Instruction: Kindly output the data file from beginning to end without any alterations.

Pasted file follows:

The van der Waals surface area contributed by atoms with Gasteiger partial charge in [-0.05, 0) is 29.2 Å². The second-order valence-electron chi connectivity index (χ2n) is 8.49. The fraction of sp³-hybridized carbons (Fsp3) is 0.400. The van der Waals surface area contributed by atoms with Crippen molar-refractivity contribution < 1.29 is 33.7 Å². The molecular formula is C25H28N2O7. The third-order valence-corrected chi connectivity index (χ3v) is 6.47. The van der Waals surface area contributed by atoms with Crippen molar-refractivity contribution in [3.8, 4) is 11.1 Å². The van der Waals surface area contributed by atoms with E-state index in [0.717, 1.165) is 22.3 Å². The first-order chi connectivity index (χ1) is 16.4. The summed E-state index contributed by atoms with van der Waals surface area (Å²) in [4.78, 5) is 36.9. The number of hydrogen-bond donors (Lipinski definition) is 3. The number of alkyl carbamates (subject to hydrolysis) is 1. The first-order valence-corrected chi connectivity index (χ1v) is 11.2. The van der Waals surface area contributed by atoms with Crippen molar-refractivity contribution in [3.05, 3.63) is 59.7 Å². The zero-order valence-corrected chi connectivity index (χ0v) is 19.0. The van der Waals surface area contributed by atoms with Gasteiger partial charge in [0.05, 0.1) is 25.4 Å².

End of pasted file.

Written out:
The van der Waals surface area contributed by atoms with Gasteiger partial charge in [-0.05, 0) is 29.2 Å². The second-order valence-electron chi connectivity index (χ2n) is 8.49. The fraction of sp³-hybridized carbons (Fsp3) is 0.400. The van der Waals surface area contributed by atoms with Crippen molar-refractivity contribution < 1.29 is 33.7 Å². The molecular formula is C25H28N2O7. The third-order valence-corrected chi connectivity index (χ3v) is 6.47. The van der Waals surface area contributed by atoms with Crippen molar-refractivity contribution in [3.8, 4) is 11.1 Å². The van der Waals surface area contributed by atoms with E-state index in [0.717, 1.165) is 22.3 Å². The first-order chi connectivity index (χ1) is 16.4. The summed E-state index contributed by atoms with van der Waals surface area (Å²) in [4.78, 5) is 36.9. The number of hydrogen-bond donors (Lipinski definition) is 3. The number of alkyl carbamates (subject to hydrolysis) is 1. The first-order valence-corrected chi connectivity index (χ1v) is 11.2. The van der Waals surface area contributed by atoms with Crippen molar-refractivity contribution in [3.05, 3.63) is 59.7 Å². The zero-order valence-corrected chi connectivity index (χ0v) is 19.0. The van der Waals surface area contributed by atoms with Gasteiger partial charge in [0.05, 0.1) is 25.4 Å².